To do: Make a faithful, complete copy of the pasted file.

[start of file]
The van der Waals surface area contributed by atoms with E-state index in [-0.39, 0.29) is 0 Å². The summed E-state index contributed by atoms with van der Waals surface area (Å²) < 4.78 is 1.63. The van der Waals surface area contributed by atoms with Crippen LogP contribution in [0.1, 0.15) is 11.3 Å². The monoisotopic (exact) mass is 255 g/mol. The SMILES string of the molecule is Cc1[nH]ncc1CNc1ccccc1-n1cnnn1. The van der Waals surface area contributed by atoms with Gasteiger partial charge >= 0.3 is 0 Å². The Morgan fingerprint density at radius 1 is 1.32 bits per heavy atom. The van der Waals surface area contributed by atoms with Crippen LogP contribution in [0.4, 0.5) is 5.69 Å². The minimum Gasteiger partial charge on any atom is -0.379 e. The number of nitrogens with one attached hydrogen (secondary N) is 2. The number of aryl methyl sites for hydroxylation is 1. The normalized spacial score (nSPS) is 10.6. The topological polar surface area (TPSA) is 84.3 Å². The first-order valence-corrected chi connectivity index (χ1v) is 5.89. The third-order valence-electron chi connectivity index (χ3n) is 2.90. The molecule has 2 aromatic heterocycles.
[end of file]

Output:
The van der Waals surface area contributed by atoms with E-state index in [-0.39, 0.29) is 0 Å². The summed E-state index contributed by atoms with van der Waals surface area (Å²) < 4.78 is 1.63. The van der Waals surface area contributed by atoms with Crippen LogP contribution in [0.1, 0.15) is 11.3 Å². The monoisotopic (exact) mass is 255 g/mol. The SMILES string of the molecule is Cc1[nH]ncc1CNc1ccccc1-n1cnnn1. The van der Waals surface area contributed by atoms with Gasteiger partial charge >= 0.3 is 0 Å². The Morgan fingerprint density at radius 1 is 1.32 bits per heavy atom. The van der Waals surface area contributed by atoms with Crippen LogP contribution in [0.4, 0.5) is 5.69 Å². The minimum Gasteiger partial charge on any atom is -0.379 e. The number of nitrogens with one attached hydrogen (secondary N) is 2. The number of aryl methyl sites for hydroxylation is 1. The normalized spacial score (nSPS) is 10.6. The topological polar surface area (TPSA) is 84.3 Å². The first-order valence-corrected chi connectivity index (χ1v) is 5.89. The third-order valence-electron chi connectivity index (χ3n) is 2.90. The molecule has 2 aromatic heterocycles.